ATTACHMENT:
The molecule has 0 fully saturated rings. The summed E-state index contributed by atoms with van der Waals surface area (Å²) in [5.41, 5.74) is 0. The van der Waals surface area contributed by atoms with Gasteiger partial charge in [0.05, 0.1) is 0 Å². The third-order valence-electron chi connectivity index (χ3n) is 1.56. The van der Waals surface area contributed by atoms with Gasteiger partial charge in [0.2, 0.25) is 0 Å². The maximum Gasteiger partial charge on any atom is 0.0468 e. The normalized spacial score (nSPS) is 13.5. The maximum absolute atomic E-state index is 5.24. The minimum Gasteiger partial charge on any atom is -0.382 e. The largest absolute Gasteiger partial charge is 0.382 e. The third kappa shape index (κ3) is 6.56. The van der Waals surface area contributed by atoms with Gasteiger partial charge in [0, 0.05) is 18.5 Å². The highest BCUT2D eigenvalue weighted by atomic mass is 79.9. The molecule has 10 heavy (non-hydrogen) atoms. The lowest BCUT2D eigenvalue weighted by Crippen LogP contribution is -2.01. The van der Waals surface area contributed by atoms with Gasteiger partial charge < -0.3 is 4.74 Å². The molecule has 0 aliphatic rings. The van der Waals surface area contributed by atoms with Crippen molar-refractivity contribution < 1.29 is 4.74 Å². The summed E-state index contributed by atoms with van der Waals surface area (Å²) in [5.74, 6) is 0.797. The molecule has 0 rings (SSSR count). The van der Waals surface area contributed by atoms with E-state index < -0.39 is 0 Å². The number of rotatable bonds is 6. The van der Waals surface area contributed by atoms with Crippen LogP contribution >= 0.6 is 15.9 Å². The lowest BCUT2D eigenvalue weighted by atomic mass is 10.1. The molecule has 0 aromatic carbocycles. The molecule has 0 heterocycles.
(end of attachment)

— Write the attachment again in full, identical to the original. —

The molecule has 0 fully saturated rings. The summed E-state index contributed by atoms with van der Waals surface area (Å²) in [5.41, 5.74) is 0. The van der Waals surface area contributed by atoms with Gasteiger partial charge in [0.05, 0.1) is 0 Å². The third-order valence-electron chi connectivity index (χ3n) is 1.56. The van der Waals surface area contributed by atoms with Gasteiger partial charge in [0.2, 0.25) is 0 Å². The maximum Gasteiger partial charge on any atom is 0.0468 e. The normalized spacial score (nSPS) is 13.5. The maximum absolute atomic E-state index is 5.24. The minimum Gasteiger partial charge on any atom is -0.382 e. The largest absolute Gasteiger partial charge is 0.382 e. The third kappa shape index (κ3) is 6.56. The van der Waals surface area contributed by atoms with Gasteiger partial charge in [0, 0.05) is 18.5 Å². The highest BCUT2D eigenvalue weighted by atomic mass is 79.9. The molecule has 10 heavy (non-hydrogen) atoms. The lowest BCUT2D eigenvalue weighted by Crippen LogP contribution is -2.01. The van der Waals surface area contributed by atoms with Gasteiger partial charge < -0.3 is 4.74 Å². The molecule has 0 aliphatic rings. The van der Waals surface area contributed by atoms with Crippen molar-refractivity contribution < 1.29 is 4.74 Å². The summed E-state index contributed by atoms with van der Waals surface area (Å²) in [5.74, 6) is 0.797. The molecule has 0 rings (SSSR count). The van der Waals surface area contributed by atoms with E-state index < -0.39 is 0 Å². The number of rotatable bonds is 6. The van der Waals surface area contributed by atoms with Crippen LogP contribution >= 0.6 is 15.9 Å². The lowest BCUT2D eigenvalue weighted by atomic mass is 10.1. The molecule has 0 aromatic carbocycles. The molecule has 0 heterocycles.